The only link between the world of The Avengers and the world of Guardians of the Galaxy is the lurking presence of Thanos, the insane, death-obsessed god created by Jim Starlin (who also created Drax and Gamora) who had a quick cameo in a mid-credits scene in The Avengers. The other main characters, created by Stan Lee, Jack Kirby, Bill Mantlo, Roger Stern, Steve Englehart and Keith Giffen, may be virtually unknown to most moviegoers (the current comic incarnation of Guardians of the Galaxy, which this film is based on, debuted in 2008), but they’re unbearably endearing, forming an ensemble that invokes the jittery, quirky cast of Joss Whedon’s FIrefly. (A thought: did James Gunn really direct this movie? I nearly felt the telltale hand of Whedon guiding performances from behind the camera…) Star-Lord is an Everyman space hero, Gamora is a sexy murder-goddess with a heart of gold, Drax is a Terminator who reaches into his cold, leathery heart to find the soul that he suppressed for so long, Rocket is a Joe Pesci-like grenade of feral volatility and comedy relief, and Groot is…well, he is Groot.

Of all the heroes, Groot immediately became my favorite. He’s a wonderful movie creation, warm and nurturing, yet savage when he needs to defend his friends. From creating luminous, firefly-like bugs to light their way in the dark or enveloping them in a protective cocoon to save them from harm, Groot will steal your heart and Vin Diesel’s minimal expressions of how much he cares for his friends are amazingly accomplished, very sublime. It’s one of the best performances of a CGI-created character I’ve ever seen. Whatever faults that exist in the movie are brilliantly made forgotten by the sage-like grace of Groot.

Despite being a companion piece to the world of The Avengers and other, iconic Marvel Superheroes that Disney has planned for future films, Guardians of the Galaxy solidly delivers with its cosmic scale, witty dialogue and epic flourishes. It’s engineered to help set up a future, larger cinematic story, to be sure (possibly incorporating the Infinity Gauntlet plot), and no doubt the paths of the Guardians will soon cross that of the Avengers. It’s not a movie about The Main Guys. It’s a movie about The Other Guys.

And I wanna see more of The Other Guys.


It’s June 21 today, the summer equinox, the longest day and shortest night of the year in the northern hemisphere. It’s 73° F, cloudy, and threatening to rain. It doesn’t feel like the first day of summer. It’s more akin to late September, the way the air feels heavy with moisture and the sun struggled so mightily to break through the clouds here in coastal Virginia. It will still be bright enough outside to read by 8:00 pm tonight, and the climate will still be pleasant enough to enjoy without resorting to heavier dress. Today certainly hasn’t broken any low temperature records for the first day of summer and will not.

It’s still Summerday.

I always dreaded this day because it’s the beginning and the end of summer. Sure, the days will certainly be hot and oppressive with the humidity here until roughly the first week of October, the way that the season simply refuses to die in Virginia Beach. Somebody once told me that, here, it goes from summer to winter. Not exactly true, of course. But not quite an exxageration, either, depending on who you talk to. Virginia Beach gets all four seasons, although the summers here can be long and tormenting. Today, however, almost feels like it went from summer to fall. It gets like that here, and anybody who’s lived here long enough could tell you that days like today aren’t exactly an aberration. Hyperbole aside, today is typical of the kind of rainy summer weather that occasionally rolls into coastal Virginia. One quickly gets used to it and thanks the jet stream for providing relief from the Iberian heat.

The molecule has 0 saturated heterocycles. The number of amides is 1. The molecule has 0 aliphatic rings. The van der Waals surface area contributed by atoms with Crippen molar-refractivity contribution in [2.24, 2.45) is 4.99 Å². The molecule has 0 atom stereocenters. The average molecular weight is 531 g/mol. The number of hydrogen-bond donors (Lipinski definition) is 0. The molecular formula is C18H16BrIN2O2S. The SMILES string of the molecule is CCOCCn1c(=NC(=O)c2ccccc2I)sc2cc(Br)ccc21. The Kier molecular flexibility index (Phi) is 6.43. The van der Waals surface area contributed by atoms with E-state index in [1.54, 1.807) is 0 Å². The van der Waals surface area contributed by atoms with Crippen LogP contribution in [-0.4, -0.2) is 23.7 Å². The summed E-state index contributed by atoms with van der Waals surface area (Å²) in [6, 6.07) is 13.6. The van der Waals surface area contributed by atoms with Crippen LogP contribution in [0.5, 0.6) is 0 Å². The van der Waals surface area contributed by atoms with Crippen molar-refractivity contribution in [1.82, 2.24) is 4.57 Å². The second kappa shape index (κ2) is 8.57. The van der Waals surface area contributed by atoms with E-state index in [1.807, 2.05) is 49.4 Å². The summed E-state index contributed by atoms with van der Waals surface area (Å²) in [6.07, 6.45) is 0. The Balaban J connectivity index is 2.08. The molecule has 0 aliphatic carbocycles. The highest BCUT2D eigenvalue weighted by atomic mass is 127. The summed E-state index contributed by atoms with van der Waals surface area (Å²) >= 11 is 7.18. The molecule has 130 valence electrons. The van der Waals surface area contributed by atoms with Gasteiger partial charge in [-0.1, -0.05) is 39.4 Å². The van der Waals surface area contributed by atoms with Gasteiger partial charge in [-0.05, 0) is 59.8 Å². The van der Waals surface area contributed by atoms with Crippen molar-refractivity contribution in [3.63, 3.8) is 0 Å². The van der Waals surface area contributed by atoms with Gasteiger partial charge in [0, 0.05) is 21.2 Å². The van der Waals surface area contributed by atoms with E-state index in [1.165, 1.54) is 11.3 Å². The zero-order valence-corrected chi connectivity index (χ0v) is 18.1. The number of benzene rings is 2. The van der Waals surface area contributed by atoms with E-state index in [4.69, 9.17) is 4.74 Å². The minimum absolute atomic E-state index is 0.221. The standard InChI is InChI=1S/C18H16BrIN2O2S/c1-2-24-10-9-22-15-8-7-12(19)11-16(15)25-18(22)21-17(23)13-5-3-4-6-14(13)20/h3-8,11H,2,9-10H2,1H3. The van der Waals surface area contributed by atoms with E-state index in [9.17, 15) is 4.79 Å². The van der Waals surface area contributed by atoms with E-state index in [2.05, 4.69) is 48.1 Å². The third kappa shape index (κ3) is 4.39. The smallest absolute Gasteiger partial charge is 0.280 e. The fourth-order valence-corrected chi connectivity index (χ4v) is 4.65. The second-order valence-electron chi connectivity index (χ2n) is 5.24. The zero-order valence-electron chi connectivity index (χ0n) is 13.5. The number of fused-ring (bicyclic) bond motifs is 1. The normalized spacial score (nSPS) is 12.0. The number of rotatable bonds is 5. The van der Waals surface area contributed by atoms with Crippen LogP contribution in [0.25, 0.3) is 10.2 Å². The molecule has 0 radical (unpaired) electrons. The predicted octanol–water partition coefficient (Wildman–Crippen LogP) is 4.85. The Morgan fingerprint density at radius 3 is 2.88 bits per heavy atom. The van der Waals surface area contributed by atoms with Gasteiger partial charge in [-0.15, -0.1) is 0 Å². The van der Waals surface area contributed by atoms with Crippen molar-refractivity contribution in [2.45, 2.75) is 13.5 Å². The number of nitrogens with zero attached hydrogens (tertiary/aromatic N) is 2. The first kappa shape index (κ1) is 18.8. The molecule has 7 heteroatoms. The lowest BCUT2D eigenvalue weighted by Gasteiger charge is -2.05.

But on this Summerday, it feels different. Today almost feels too forceful a push over the peak into a quick decline toward the shortening of daylight and encroaching supremacy of night. Independence Day and baseball’s All-Star break aren’t until July, but the oncoming rush of the dog days of summer seems somehow too quick, the promises of further fun days in the warm sun and sandy beaches ringing somewhat hollow. The joys of warm summer fun seem fleeting, dancing out of reach as today begins the slow ending of longer sunshine and safety from bitter winter.

I know: I’m getting older. The boyhood joys that I looked forward to from the warmer spring showers of the last days of April until the ripening apples of September recede further into memory, gazing sadly at me from a distant horizon as I feel my footsteps grow heavier, my sinews protesting louder as I briefly pretend I’m still ten again, recalling the joyful memory of dandelions sprouting in the grass, of coming home from school for the final time, when a road of endless boyhood possibilities yawned wide beyond a forest of scholastic drudgery. For three months, as a boy in Pennsylvania, it was fun to be free, to go on fishing trips with my father to Green Lane or Peace Valley, to go with my family to the Jersey shore to play in the warm surf, to ride my bicycle to the comic book store in Abington and sneak down to the creek to hunt for salamanders with Rico and some of the other local boys.

I’m not young anymore and those days are long past. Memories of being a summer youth sparkle wistfully like fireflies in the humid darkness.

But for a time, until Summerday, it’s still more than fifteen hours of sunshine, with a whole day ahead of me to feel like I can be a boy of ten again, to know that it won’t be dark in the baseball stadiums until after seven, and the cool water of the community pool or roaring ocean waves will feel refreshing from the cruel heat. After Summerday, those joys will still be there, but will come at an expense of time that will eventually be borrowed, until they slip away.

Until next summer. Until the next Summerday, when I’m reminded that I should take better care of the spending of my fleeting summer time.


(photo courtesy of